Thursday, October 31, 2019

More on Led Zeppelin (One)

While still at art school, Jimmy Page turned down the opportunity to replace Eric Clapton in the Yardbirds, snubbing the offer in favor of session work and recommending Jeff Beck in his place. Page realized that despite the Yardbird's success, he could make more money working as a studio musician and subsequently sold his wares to bands as diverse as Them and Herman's Hermits, The Who and Joe Cocker. It was when the 20-year saw Burt Bacharach step into a Rolls Royce and realized how much money there was to be made without the relentless schedule of a rock band. 

In the summer of '66, Page hooked up with Beck, Keith Moon (drums), Nicky Hopkins (keyboards) and bass session player John Paul Jones. It was at that impromptu jam that Keith Moon hinted that the band would go over like a "led balloon." The session was the catalyst for Jimmy temporarily joining Beck in the Yardbirds, but Beck abruptly left the band during the American leg of their tour. "It [we] could have been even better than the Stones," Jimmy said, had Beck not been "his own worst enemy."

When The Yardbirds finally fell apart, Page was determined to keep the show on the road – even if it meant replacing everyone in the band, which he did, recruiting John Paul Jones, on bass and keyboards, and adding two newbies, 19-year-old vocalist Robert Plant and John Bonham. The band played a few sessions as The New Yardbirds and then changed their name to Led Zeppelin. It was December 1968.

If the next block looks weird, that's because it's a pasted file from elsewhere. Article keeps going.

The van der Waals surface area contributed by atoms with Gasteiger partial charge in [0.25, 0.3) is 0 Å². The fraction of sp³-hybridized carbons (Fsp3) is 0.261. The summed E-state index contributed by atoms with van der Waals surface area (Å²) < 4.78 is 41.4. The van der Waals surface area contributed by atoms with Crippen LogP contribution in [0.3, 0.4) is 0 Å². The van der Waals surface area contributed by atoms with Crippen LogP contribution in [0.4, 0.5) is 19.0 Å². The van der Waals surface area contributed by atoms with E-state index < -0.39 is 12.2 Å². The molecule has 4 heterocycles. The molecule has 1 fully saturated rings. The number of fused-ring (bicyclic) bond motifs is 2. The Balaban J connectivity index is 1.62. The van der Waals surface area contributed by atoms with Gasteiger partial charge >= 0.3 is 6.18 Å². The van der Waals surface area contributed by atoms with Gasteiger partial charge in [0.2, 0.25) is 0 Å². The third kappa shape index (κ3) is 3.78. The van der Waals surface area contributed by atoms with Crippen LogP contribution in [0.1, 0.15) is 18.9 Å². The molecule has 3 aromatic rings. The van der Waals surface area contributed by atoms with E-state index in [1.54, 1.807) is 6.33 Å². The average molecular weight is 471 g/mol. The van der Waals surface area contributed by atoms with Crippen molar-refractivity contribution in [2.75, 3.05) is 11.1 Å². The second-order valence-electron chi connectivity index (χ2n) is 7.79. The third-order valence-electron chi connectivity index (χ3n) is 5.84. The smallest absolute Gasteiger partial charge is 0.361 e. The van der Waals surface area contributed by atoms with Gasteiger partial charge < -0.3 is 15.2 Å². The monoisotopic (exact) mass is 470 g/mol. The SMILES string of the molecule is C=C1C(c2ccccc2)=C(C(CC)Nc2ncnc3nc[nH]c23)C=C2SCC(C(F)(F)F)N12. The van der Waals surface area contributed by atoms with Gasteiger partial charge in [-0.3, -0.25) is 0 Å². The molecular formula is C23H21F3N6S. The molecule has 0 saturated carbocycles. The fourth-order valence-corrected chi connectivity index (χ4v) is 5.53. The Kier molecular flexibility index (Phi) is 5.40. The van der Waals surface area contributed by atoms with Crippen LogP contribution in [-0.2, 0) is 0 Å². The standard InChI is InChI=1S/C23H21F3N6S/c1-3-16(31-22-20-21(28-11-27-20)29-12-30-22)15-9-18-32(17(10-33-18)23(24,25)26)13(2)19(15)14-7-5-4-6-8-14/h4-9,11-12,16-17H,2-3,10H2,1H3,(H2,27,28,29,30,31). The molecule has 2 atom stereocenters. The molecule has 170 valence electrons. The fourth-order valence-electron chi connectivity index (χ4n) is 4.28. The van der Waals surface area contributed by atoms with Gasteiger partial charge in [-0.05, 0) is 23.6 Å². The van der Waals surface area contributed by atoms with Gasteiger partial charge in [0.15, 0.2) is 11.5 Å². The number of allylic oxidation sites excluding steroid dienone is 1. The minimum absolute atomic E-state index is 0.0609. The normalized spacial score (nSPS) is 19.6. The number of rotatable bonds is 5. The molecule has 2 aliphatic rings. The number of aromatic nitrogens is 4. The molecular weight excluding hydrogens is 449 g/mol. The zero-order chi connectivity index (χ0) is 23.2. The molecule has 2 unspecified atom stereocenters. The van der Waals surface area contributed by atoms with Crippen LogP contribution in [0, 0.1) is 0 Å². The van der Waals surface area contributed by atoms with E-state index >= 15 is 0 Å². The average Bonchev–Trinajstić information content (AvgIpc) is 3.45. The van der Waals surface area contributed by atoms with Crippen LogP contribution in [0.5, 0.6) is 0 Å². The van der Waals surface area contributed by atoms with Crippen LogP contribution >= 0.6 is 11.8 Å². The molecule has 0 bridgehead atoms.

Twelve days after the tour and the group's return to the U.K., Page took his new band to Olympic Studios, a popular eight-track venue in Barnes, South London – the same studio the Stones had recently recorded Beggars Banquet. Nine days later, after a total of just 30 hours in the studio, the album was recorded, mixed and mastered. Total cost, including artwork: £1,782, about $2500. (In comparison, Brian Wilson's production of "Good Vibrations" took some 90 hours over a seven month period at a cost of between $50,000 and $75,000.)




The LP contains only three original compositions, but let's again toss away any controversy with the cold hard fact that blues music, even the electric blues that Zeppelin hoped to capture, was a genre of copycats; borrowing from the work of others was a blues tradition. Here, for instance, is the evolution of "Black Mountain Side," an acoustic guitar instrumental in the exotic, modal style of Page's earlier Yardbirds-era showcase, "White Summer." Where "White Summer" had been Page's interpretation of Davy Graham's "She Moved Through the Fair," which, in turn, was Graham's interpretation of "She Moved Through The Bizarre," "Black Mountain Side" was Page's instrumental take on Bert Jansch's 1966 recording of a traditional Gaelic folk tune titled "Black Water." The reality is, Jansch's version pales in comparison to Page's, and that is the end of that story. Not original to Page. Not original to Jansch. Phenomenal interpretations by both.

Call it what you will, the eponymous Led Zeppelin remains the ultimate electric blues LP and rather than controversy, music lovers should be relishing in its incredible accomplishment in an era when hard rock began and ended with The Who, who just weren't very hard.

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